Kozina, Slovenia, to The Great Saint Bernard Pass, Italian-Swiss border.
Number of Kilometers: 13,975
Number of Countries Crossed: 13 (China, Kyrgyzstan, Tajikistan, Uzbekistan, Turkmenistan, Iran, Turkey, Bulgaria, Serbia, Bosnia and Herzegovina, Croatia, Slovenia, Italy)
The followers of Roadofsmiles.com will remember our feeling of “Europe!!!” when we crossed the border into Turkey from Iran. If Turkey represented the entry then Italy was the true signal we had arrived in Europe proper. For all the incredible places we had seen thus far, pedalling past mountain-top medieval castles, through ancient cobbled streets and through the magnificent architecture that is commonplace in every single small town we were reminded why this is and will always be justifiably one of the greatest places in the world.
From the Slovenian border close to Trieste we traversed the northern plain with the peaks of the Italian Alps towering above us somewhere to our right. We say somewhere because for the first few days we were hit with the most vicious downpours of the entire trip. We were relishing our first bowl of pasta cooked by Mamma Di Marco or equivalent but rather fittingly our incredible Spaghetti Puttanesca and Rigatoni ai Porcini were delicately served by Mrs Wong who had moved to Italy from Suzhou in China 15 years previously.
As we approached Cervignano del Friuli for our second night the rain was so heavy we could barely see the road in front of us but this was to be the last day of rain until we hit France 10 days later.
Travelling on the back roads as much as possible we zipped through the Italian countryside past Castlefranco and Verona, before arriving on our fifth morning at the spectacular shores of Lake Garda. Over a double espresso on the banks of the lake we had a moment’s reflection. We couldn’t help but think that the immaculate scene we had in front of us would not exist in any of the other countries we had been through so far on the trip. The water was crystal clear; there was no plastic bottles or other detritus anywhere to be seen; there were not millions of tourists ruining the view. It was just peaceful and beautiful, like it had been for hundreds of years.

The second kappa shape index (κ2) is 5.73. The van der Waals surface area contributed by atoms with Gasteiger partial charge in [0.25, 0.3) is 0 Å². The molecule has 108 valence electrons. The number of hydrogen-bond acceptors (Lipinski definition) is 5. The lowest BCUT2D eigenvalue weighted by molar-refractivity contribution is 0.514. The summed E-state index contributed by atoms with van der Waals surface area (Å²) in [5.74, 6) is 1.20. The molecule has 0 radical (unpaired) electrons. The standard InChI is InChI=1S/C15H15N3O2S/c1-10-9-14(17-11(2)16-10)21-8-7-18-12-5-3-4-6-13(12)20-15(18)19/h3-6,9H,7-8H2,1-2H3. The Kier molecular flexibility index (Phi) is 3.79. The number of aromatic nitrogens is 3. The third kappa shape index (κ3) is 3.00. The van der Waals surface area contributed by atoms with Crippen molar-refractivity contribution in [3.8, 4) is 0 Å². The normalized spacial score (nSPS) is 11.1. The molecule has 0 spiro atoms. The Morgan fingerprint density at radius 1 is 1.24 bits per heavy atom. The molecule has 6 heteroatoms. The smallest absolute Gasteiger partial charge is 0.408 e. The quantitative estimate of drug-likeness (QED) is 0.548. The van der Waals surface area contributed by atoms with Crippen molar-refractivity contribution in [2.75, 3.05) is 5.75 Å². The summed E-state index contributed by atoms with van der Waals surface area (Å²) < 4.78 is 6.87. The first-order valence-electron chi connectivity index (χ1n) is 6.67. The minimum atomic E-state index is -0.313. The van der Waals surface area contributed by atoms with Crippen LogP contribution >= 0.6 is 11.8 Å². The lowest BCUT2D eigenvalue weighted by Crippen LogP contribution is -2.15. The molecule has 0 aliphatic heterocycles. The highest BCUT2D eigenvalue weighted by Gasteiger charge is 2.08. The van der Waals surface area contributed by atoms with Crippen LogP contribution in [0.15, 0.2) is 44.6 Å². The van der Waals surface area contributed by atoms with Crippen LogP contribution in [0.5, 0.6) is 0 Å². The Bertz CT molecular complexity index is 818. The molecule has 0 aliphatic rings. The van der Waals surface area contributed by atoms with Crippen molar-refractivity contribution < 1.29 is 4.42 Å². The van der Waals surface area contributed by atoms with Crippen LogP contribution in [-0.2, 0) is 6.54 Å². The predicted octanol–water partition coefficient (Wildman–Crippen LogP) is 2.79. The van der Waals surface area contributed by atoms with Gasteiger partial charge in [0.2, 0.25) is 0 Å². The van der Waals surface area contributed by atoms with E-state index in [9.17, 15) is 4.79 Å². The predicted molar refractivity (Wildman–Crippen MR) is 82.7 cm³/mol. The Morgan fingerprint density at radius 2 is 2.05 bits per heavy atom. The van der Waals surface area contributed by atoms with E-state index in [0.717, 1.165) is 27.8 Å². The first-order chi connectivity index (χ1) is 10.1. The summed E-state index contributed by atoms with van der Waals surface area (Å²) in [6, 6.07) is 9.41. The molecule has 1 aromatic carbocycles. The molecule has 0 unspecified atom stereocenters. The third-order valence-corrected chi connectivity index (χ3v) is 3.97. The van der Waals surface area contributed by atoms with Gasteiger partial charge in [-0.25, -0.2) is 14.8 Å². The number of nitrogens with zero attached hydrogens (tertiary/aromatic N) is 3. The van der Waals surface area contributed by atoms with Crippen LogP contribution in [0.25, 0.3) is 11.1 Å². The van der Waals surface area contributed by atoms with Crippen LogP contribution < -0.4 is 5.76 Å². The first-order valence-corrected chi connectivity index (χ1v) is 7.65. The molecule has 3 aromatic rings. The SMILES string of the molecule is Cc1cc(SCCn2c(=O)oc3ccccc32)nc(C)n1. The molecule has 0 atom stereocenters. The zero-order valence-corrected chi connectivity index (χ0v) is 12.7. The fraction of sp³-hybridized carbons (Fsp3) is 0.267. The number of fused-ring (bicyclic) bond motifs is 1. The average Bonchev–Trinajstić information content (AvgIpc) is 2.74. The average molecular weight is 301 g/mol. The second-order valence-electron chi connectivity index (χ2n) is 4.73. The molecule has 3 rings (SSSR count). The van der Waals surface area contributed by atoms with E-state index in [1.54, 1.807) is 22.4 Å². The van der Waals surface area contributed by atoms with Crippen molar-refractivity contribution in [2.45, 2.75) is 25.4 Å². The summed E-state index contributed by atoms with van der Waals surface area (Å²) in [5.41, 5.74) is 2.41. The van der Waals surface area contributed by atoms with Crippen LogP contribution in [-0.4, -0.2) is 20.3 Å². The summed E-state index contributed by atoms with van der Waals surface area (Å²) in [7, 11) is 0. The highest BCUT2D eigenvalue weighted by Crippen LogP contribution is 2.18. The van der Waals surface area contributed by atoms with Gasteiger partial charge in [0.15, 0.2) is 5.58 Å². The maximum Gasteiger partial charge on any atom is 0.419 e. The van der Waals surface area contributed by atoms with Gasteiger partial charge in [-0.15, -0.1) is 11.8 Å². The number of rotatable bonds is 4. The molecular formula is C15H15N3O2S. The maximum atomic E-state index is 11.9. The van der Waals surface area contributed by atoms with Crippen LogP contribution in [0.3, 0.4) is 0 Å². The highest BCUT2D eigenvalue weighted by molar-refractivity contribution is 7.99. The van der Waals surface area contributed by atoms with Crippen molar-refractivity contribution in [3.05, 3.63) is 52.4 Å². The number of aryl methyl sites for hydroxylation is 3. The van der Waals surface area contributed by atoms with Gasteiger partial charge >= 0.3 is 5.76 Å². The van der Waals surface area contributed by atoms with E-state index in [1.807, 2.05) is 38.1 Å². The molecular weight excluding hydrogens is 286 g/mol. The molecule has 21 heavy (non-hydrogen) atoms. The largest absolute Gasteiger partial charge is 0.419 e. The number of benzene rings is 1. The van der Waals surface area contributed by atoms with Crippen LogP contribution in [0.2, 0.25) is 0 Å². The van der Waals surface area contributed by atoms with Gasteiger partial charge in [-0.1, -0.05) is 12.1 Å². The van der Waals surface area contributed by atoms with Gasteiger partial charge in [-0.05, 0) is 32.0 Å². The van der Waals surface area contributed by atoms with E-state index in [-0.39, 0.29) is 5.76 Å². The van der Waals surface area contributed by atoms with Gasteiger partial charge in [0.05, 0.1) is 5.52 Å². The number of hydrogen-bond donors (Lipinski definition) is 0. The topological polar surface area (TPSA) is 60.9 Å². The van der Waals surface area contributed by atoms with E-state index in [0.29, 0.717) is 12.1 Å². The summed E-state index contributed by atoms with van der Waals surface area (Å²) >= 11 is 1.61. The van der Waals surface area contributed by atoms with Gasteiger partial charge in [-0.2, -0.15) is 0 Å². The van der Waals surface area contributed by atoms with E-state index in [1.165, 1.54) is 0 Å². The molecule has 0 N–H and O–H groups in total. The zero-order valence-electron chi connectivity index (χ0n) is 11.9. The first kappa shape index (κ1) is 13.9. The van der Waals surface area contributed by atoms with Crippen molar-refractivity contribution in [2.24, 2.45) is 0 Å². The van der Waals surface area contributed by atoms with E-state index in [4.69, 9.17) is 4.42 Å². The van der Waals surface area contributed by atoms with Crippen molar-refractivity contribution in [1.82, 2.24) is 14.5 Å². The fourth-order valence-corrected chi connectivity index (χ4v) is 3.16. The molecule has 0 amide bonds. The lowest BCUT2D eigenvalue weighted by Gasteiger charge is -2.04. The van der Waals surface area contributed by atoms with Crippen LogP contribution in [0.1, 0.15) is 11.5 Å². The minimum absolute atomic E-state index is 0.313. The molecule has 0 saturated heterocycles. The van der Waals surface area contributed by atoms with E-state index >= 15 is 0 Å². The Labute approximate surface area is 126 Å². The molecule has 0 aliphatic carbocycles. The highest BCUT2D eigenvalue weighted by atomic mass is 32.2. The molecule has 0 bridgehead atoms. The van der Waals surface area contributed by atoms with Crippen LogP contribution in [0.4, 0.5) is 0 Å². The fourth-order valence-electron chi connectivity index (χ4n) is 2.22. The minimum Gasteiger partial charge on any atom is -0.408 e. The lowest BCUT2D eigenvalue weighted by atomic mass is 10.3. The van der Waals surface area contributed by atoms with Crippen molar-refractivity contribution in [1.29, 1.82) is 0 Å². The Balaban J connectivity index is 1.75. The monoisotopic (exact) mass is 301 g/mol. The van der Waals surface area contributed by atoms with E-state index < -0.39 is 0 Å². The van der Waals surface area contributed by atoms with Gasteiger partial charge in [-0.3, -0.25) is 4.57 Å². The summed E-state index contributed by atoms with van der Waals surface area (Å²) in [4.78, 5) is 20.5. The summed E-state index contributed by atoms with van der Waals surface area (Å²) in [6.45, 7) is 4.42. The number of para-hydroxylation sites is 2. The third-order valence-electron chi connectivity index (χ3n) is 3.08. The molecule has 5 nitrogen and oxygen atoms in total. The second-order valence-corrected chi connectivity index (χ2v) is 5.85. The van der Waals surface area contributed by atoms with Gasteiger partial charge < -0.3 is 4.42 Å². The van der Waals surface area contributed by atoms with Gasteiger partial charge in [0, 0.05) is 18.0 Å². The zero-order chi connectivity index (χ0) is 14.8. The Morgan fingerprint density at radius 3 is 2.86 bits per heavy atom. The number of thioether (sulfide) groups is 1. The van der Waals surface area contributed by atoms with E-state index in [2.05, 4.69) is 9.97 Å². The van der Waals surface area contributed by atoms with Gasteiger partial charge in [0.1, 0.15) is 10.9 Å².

The weather held as we powered on towards Milan, meeting an old friend called Carlo di Crema and meeting up with Oli’s sister Alex and her partner Simon in Milan itself.
The Milan route was not the quickest or easiest home but represented part two of our commitment to Operation Smile. If you didn’t see the first instalment you can watch the video below where we followed Jin Hao through the procedure to have his cleft lip fixed up in Zhengzhou, China.
Whereas in Zhengzhou where Operation Smile were running a temporary mission, the site in Milan is a permanent facility that is always in use. We had the pleasure of meeting the surgeons and had a few hours meeting the kids who were in recovery. It is so scary to think that 1 in every 300 kids are born with a mouth that hasn’t developed as it should. It is such a small imperfection but one that has big implications on how the kid develops physically, emotionally, socially. We are proud to have lent a small hand to help raise funds for such a great charity that allows kids to smile for the first time. If you are interested to, and haven’t already, do join our support by donating to keep these guys doing their incredible work: